I love reading and learning, not the least because you sometimes come across the most intriguing ideas. The what the heck effect is one such novel discovery of recent times.
What is the what the heck effect? And why might you be suffering it? Let me answer those questions in turn.
The ‘What the heck?’ effect is a term coined by social psychologist Roy Baumeister, currently professor at Florida State University and also co-author of a book called ‘Willpower: Rediscovering the greatest human strength.’ In summary, it’s what often happens to us when we fail to enact our willpower in a given situation.
Applied in his research to over-eating, it goes like this. You (or I) decide this Christmas we won’t eat too many sweets, cos they’re bad for us. Only, on the weekend before the big day, an aunt insists you simply must have a piece of her famous Christmas cake and some shortbread. And then your kid gives you a box of your favourite chocolates as a present and offers to eat some with you. So you indulge – just this once. Then at lunch, you decide you simply can’t resist a slither of desert, and you gather it to your bowl.
It’s halfway eaten when – horror of horrors! – you remember you weren’t going to do this to yourself this year! You know sugar’s bad for you, and you made a choice to be better! And the darn sweet stuff’s in your mouth and tasting just so good…
That’s not the what the heck effect. That’s the consequence of mindless behaviour. It’s so easy to fall into. But it’s also the trigger point for the what the heck effect kicking in.
In the moment I just described, though we’re not usually conscious of it, we have a few choices. We can acknowledge we’ve fallen from our own good graces, put ourselves back together and start our good intention over. Or, we can slide down the slippery slope to somewhere else.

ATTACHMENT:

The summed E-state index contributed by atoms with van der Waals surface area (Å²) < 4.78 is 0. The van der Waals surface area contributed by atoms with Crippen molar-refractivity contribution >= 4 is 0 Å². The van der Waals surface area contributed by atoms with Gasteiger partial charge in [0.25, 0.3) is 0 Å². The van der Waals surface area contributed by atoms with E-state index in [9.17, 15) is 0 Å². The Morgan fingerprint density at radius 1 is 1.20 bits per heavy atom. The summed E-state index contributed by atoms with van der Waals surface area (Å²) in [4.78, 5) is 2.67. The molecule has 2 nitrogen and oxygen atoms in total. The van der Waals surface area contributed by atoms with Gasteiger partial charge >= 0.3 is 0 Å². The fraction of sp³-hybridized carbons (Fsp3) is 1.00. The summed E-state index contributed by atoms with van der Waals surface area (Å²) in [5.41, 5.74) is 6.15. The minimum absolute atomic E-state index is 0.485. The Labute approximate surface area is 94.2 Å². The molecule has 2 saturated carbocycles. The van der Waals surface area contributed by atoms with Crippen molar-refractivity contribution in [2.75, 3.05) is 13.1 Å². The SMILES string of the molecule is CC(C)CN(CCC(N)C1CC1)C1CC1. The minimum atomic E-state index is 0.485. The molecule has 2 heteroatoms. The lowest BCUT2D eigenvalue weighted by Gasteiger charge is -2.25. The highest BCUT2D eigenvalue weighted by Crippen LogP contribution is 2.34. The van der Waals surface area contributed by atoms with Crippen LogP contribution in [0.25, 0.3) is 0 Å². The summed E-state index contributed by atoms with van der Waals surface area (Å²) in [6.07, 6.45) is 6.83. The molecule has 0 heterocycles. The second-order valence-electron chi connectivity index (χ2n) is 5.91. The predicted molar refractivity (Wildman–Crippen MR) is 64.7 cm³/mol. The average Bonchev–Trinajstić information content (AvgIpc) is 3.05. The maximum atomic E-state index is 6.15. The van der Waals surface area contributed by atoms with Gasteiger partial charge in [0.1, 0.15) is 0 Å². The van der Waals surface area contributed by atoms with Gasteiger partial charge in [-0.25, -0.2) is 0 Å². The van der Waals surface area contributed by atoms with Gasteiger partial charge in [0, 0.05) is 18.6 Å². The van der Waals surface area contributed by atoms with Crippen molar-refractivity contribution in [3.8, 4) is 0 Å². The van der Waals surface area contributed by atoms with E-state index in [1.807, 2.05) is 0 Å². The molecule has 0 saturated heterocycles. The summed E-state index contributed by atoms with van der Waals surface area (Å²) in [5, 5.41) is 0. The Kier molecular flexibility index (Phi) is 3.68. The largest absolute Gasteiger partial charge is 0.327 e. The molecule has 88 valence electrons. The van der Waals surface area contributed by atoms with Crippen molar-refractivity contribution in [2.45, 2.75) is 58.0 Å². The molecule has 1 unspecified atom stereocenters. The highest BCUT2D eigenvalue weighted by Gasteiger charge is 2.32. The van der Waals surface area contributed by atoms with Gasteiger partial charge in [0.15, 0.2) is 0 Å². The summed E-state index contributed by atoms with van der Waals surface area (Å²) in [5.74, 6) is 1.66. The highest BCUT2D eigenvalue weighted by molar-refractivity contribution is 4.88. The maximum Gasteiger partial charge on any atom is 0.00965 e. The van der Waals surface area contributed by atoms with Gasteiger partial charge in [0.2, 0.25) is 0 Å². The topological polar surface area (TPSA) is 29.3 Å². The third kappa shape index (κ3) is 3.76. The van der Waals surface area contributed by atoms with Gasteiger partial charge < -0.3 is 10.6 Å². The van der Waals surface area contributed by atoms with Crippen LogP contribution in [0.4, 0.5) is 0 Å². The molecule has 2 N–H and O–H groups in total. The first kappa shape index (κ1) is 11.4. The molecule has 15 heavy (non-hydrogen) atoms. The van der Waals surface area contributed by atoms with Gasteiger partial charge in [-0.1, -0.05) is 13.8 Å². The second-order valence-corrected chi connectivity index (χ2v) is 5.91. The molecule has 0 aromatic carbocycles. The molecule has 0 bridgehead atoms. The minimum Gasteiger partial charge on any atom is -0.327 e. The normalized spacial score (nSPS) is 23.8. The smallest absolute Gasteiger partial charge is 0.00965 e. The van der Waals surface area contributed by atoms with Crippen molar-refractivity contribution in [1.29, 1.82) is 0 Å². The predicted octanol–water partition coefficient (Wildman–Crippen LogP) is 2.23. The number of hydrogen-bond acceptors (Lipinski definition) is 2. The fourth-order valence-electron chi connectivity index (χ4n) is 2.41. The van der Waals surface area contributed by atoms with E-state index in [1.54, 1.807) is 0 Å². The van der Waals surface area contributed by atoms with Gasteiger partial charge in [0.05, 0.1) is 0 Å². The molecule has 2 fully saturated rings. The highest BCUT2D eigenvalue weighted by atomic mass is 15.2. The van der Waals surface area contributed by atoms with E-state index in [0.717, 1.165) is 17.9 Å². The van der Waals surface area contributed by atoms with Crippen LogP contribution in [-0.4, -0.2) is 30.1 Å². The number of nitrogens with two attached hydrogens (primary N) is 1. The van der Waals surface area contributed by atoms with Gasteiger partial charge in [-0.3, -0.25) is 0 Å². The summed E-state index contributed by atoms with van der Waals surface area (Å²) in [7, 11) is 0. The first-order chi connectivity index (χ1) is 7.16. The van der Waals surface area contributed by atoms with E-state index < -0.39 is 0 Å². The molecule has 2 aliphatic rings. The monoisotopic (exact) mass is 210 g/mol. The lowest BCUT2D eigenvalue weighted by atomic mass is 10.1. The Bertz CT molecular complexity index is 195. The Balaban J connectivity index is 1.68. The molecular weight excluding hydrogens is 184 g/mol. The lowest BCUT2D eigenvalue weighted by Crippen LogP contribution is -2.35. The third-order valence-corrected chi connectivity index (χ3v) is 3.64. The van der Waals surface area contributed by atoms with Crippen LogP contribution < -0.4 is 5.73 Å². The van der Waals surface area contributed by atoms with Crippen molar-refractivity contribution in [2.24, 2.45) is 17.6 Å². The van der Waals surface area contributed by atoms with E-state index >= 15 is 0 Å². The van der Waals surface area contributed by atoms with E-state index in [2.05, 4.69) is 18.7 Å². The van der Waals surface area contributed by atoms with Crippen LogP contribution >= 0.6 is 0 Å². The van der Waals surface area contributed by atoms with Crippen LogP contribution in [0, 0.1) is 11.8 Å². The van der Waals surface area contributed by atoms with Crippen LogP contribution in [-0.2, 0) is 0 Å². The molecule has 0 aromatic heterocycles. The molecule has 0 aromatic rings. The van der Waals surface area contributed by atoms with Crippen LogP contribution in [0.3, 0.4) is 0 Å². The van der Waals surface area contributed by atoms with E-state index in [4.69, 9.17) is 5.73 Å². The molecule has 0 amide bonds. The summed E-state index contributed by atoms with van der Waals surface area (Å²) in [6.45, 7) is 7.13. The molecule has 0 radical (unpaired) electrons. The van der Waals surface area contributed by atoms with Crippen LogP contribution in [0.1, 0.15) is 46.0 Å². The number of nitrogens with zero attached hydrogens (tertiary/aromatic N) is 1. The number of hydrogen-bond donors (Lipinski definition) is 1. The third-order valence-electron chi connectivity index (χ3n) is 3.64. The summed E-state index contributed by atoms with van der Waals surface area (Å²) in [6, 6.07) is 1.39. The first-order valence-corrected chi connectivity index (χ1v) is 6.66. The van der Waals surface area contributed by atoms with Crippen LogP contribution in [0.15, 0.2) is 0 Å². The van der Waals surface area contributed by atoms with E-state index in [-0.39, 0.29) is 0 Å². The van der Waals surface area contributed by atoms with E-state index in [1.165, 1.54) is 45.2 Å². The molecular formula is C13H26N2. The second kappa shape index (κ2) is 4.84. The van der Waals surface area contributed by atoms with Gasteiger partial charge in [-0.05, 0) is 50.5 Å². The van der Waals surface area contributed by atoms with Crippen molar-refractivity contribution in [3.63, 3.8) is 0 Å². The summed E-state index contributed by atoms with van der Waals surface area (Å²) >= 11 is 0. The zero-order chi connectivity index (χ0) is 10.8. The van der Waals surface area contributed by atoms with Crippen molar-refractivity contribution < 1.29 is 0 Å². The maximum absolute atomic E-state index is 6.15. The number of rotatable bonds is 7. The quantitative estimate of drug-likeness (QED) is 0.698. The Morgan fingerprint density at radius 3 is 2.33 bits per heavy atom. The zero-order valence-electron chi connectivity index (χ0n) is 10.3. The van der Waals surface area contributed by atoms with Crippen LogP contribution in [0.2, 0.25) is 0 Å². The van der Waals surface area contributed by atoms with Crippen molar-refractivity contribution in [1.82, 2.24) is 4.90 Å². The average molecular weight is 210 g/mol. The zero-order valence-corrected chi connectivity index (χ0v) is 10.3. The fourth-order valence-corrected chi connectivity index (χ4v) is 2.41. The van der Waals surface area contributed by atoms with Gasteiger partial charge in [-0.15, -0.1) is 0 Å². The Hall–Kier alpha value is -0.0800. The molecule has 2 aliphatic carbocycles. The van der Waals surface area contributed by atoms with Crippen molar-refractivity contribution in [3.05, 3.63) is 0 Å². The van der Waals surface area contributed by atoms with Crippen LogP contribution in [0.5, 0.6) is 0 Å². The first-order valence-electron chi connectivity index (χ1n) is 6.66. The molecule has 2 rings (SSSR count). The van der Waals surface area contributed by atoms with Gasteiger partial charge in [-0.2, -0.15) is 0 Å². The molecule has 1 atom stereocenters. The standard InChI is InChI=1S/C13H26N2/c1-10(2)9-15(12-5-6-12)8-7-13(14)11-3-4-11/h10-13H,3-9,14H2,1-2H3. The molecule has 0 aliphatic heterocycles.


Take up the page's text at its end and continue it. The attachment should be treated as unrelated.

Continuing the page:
Most of us fall for the latter. Overcome with embarrassment at our not being able to control ourselves, we subconsciously take a turn towards shame and decide we’re useless, undisciplined and worthless creatures. Having miserably decided we’re such little value, we conclude it doesn’t really matter what happens to us anyway (we probably deserve it), and put the rest of the sweet into our mouths. Before going back for more…
Welcome to the what the heck effect. The idea that, since you’ve fallen, a little bit more doesn’t signify. It can roll on for days. Or weeks. Or months. Even years, in bad cases. And it doesn’t end until you turn yourself around and blow the whistle. It’s not limited to those with an eating challenge, either. We all have an Achilles heel and a self-sabotage mechanism. Maybe yours is alcohol. Social media. Something sexual. Or losing your temper. Perhaps you just withdraw from people.
Many of us struggle with our weaknesses at this time of year. Perhaps it’s brought on by acute loneliness – one in four Australians suffer this, according to a survey last year. It could alternatively be stress, or simply physical exhaustion from trying to do too much. There’s a myriad of reasons which increase the likelihood of us falling this way. Overlay any personal struggle with some challenging ‘opportunities’ and it’s only too easy to slide into behaviour you’d rather avoid. In the context, it’s probably impressive that more of us aren’t wrestling with our own what the heck challenges.
I’m not telling you all this to make you more depressed or guilty. Instead, it’s an opportunity for you to ask yourself the question in the title and break it’s power. Only having faced – and named – your demon can you beat it. What’s your personal nemesis? What triggers it? What good living does it provoke you to give up? Who in your world will stand with you against it? (If no one else comes to mind, I will.)
If you’ve been taken down recently by the what the heck effect, add my encouragement to yours and get back on your feet. You can do it. So can I. Let’s together get back to our better selves, and healthier (and happier!) living.